A Thousand Points of Blight

Doc examines the oily death of the American dream

Director Gregory Greene and the crew of The End of Suburbia spend 78 minutes explaining, in documentary detail, how the economic crisis has slammed the lid on the American dream. In a shorter amount of time, you could drive to Power Road in Mesa, or other outlying areas such as Queen Creek or Avondale, and see the process unfolding before your eyes. It’s blight before its time: big-box skeletons, graffiti limbo, boulevards of broken retail dreams.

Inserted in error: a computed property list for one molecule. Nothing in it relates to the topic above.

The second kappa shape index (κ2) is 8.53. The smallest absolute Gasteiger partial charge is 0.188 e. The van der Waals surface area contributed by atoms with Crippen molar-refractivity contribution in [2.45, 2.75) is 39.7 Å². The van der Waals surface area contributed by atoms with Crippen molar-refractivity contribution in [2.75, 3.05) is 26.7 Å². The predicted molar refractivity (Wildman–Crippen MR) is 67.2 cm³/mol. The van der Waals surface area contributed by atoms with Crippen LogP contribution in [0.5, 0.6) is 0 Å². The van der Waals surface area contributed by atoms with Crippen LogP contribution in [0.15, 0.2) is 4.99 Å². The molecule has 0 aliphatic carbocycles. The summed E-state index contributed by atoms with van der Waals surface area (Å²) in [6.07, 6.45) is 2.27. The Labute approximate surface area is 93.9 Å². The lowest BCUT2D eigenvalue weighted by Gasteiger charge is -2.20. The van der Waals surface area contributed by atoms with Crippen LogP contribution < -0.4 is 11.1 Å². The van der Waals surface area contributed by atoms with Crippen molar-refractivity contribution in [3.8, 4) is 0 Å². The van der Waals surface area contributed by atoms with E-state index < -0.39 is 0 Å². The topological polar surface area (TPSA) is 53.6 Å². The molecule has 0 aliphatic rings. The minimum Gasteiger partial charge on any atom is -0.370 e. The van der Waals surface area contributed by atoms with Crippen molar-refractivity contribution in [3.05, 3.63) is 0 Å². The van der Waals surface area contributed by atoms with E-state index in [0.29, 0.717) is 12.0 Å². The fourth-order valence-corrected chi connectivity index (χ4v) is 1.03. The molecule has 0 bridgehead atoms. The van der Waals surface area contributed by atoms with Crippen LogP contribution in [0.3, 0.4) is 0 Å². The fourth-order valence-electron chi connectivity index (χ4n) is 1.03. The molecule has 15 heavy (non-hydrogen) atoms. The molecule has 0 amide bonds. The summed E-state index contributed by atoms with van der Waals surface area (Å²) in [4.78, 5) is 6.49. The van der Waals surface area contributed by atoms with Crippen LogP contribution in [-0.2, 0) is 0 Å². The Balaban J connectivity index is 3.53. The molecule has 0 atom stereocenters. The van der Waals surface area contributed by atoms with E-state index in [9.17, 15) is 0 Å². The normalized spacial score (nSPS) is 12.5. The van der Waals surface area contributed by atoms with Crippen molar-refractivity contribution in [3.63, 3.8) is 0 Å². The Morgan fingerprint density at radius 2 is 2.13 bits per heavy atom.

Many factors have contributed to the local rot, and they’d make for an intriguing movie in themselves, but the main culprit of Greene’s thought-provoking flick is the so-called “world oil peak” – the critical point when fossil-fuel demand outstrips supply. Greene posits that we’re nearly there, and explores what that might mean for all those shiny, happy people with the matching SUVs and kids living in ghost towns-to-be.


Sat., Nov. 21, 7 p.m., 2009
 
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